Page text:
STWOF: How does it feel to be Number 1 on the “Lust List”?
CR: It feels funny. I did have an awesome experience while shooting the photo. I met the photographer at a local soda shop and we talked a little bit about Gram Parsons. He asked if I knew anything about the Road Mangler and of course, the "Road Mangler" is the infamous Phil Kaufman, Gram's tour manager and also the man who set his casket on fire in the middle of the California desert. I learned that this photographer was Phil's old roommate. I gawked about it for a minute and he asked if I would like to speak with him. He busts out his cellphone and after thinking he lost the number, soon realizing it was under "R" for "Road Mangler", he calls him up saying, "Hey Phil, I got a friend who wants to talk to you! She's a musician and she just thinks you're great and blah blah blah." talking up a storm until finally he hands the phone to me and I finally put it to my ear and hear in a low growl...."What're ya wearin'?" It was a pleasant conversation and basically the best thing that's happened to me this year. I told him I'd buy his book if he bought my album, to which he agreed as long as I promised to tell anyone he owes money to that he's dead.
So, if anything, lust list provided me with the best 5 minute phone call of my life.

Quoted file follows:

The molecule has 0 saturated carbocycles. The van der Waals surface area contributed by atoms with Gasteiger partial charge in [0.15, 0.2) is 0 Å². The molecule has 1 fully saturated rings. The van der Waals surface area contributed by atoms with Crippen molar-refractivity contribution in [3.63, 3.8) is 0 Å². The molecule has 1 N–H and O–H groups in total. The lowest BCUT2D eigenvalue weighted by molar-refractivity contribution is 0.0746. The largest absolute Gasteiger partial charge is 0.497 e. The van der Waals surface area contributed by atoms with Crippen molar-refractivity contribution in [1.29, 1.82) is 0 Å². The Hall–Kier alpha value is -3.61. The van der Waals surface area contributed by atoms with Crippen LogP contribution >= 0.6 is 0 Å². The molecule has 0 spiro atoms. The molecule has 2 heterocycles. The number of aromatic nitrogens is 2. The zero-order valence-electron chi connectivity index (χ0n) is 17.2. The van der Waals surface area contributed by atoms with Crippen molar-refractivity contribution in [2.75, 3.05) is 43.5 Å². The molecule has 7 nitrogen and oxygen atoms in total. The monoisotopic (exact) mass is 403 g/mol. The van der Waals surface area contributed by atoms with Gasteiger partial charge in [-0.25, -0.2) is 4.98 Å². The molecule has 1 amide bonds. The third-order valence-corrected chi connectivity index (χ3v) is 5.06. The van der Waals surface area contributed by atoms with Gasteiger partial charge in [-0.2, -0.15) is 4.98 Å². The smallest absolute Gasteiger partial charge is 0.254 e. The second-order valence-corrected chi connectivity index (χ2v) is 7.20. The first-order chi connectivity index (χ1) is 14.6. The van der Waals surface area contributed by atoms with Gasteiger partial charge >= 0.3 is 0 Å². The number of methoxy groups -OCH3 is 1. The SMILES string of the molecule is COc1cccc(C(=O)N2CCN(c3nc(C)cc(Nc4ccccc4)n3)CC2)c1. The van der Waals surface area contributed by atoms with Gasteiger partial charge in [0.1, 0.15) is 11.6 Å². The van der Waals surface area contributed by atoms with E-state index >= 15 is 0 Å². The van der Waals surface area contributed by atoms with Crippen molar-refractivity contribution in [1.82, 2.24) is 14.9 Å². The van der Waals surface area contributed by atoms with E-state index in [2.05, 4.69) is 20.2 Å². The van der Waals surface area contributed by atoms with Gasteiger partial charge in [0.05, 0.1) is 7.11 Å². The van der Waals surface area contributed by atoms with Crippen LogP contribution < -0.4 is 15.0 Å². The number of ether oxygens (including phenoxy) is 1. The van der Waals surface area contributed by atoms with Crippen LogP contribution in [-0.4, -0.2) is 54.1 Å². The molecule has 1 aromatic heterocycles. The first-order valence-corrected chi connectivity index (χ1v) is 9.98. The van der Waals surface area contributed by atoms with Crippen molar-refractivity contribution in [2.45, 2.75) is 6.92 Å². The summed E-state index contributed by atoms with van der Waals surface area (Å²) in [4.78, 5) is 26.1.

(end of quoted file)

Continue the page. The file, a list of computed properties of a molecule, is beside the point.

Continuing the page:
STWOF: And now the mandatory question for all Setting The Woods On Fire visitors: Do you love Tom T. Hall?
CR: Oh, I sure do now. I hadn't heard him before. I listened to the mp3 you had up though, "I Hope It Rains At My Funeral" and He kind of reminded me of a more hardass John Prine. I also just recently learned (thanks to STWOF) that he wrote Harper Valley PTA which I have always loved!!! That song is hilarious. I used to sing it at my mom.
STWOF: Thanks Caitlin! Good luck with the new EP.
See the post immediately above this one for a review of Caitlin's new EP, which you can buy HERE. (Notice: the "Caitlin Rose" who sings "country" on i-tunes is somebody else.)
From the looks of her interview, Caitlin might have a future as a music blogger. Here are some of the songs/artists she mentioned:
Linda Ronstadt - Willing (buy album).
Dwight Yoakam - Close Up The Honky Tonks (buy album).
Iris Dement - Our Town (buy album).
George Jones - You're Still On My Mind (buy album).
Emmylou Harris - Two More Bottles Of Wine (buy album).
Gram Parsons - Big Mouth Blues (Live) (buy album).
Elliott Smith - Jealous Guy (Live)
Neil Diamond - Solitary Man (buy album).
Bill Callahan - A Man Needs A Woman Or A Man To Be A Man (buy album).